Definitions

from Wiktionary, Creative Commons Attribution/Share-Alike License

  • n. A serving of beer or spirits.

from the GNU version of the Collaborative International Dictionary of English

  • n. A dram of spirits.

from The Century Dictionary and Cyclopedia

  • n. A finishing stroke; a blow on the head.
  • n. A thimble-rigger's confederate.
  • n. A, dram of spirits.
  • n. A shingler. See puddle and puddler. Sometimes spelled knobbler.

Etymologies

Sorry, no etymologies found.

Examples

  • And the mailman gulped down his 'nobbler' and turned to remount the lean chestnut, which was standing hitched to the palings, observing cheerfully:

    Lady Bridget in the Never-Never Land

  • Perhaps the best story in the entire book is about Sub Pop receptionist Megan Jasper's interview with the New York Times in 1992, during which Ms. Jasper goofed on the stuffy paper of record by sharing all the lingo these wacky grunge kids in Seattle were supposedly using, including such gems as "cob nobbler" and "lamestain."

    The Seattle Sound

  • Seattle Scam cob nobbler Perhaps the best story in the entire book is about Sub Pop receptionist Megan Jasper's interview with the New York Times in 1992, during which Ms. Jasper goofed on the stuffy paper of record by sharing all the lingo these wacky grunge kids in Seattle were supposedly using, including such gems as "cob nobbler" and "lamestain."

    Week in Words

  • But it was useful to see hammer and nobbler used up close and personal, especially on a cabbage.

    Alons-y!

  • The glossary ran as a companion to a feature on grunge published in the Times 'Styles section, and included such terms as wack slacks (“Old ripped jeans”), dish (“desirable guy”), cob nobbler (“loser”), and lamestain (“uncool guy”).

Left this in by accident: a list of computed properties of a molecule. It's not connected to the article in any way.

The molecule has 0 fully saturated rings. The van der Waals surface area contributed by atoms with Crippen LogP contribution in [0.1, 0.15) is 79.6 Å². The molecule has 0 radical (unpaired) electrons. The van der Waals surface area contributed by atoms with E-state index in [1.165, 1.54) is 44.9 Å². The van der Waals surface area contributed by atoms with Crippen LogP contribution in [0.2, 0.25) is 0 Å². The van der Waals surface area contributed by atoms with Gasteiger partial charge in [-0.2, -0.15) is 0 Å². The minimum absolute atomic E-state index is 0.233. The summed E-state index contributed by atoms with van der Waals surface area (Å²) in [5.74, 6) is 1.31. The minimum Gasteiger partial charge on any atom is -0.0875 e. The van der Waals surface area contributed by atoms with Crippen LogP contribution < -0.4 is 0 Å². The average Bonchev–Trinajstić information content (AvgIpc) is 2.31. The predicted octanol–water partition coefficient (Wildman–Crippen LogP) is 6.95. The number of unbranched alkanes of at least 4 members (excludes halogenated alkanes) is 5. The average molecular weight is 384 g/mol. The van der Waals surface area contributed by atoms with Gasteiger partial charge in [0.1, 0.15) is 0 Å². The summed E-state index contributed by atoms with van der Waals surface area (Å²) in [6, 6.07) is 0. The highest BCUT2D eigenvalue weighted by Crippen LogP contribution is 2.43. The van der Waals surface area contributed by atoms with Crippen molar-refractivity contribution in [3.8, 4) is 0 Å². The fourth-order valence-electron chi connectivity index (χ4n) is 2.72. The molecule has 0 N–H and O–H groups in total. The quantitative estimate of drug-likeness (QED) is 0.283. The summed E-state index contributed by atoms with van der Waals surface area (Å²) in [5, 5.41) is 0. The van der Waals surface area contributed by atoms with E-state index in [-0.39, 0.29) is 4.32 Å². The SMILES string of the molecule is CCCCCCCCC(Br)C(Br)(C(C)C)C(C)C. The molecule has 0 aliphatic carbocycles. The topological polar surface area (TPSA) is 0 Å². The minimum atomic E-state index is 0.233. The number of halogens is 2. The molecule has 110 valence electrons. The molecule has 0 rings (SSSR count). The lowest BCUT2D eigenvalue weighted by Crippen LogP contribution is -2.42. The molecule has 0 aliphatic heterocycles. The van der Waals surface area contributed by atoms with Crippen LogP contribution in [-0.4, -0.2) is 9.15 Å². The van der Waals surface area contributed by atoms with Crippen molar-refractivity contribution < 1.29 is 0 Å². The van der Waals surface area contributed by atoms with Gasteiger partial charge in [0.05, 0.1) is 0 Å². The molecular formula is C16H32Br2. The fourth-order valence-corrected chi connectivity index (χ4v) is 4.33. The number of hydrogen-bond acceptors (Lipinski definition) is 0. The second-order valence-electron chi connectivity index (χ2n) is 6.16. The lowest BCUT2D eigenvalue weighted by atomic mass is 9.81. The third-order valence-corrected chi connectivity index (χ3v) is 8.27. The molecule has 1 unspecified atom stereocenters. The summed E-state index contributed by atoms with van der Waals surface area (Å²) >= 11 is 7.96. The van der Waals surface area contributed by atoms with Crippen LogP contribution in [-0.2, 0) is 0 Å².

Remember the Grunge Hoax?

  • I suspect that Dave and his friends were swingin' on the flippety-flop and the New York Times is a cob nobbler.

    Archive 2007-07-01

  • Medlicot probably indulged in no such speculations; but the nobbler, when brought close to his lips, was grateful to him as to others.

    Harry Heathcote of Gangoil

  • Brownbie was regarded almost as the Evil One himself, and Jacko, knowing what mischief was, as it were, in the word, thought that he was entitled to bread and jam, if not to a nobbler itself, in bringing such tidings to Gangoil.

    Harry Heathcote of Gangoil

  • Harry Heathcote had another nobbler — being only the second in the day — and then went to bed.

    Harry Heathcote of Gangoil

  • There was always flour and meat to be had, generally tobacco, and sometimes even the luxury of a nobbler.

    Harry Heathcote of Gangoil

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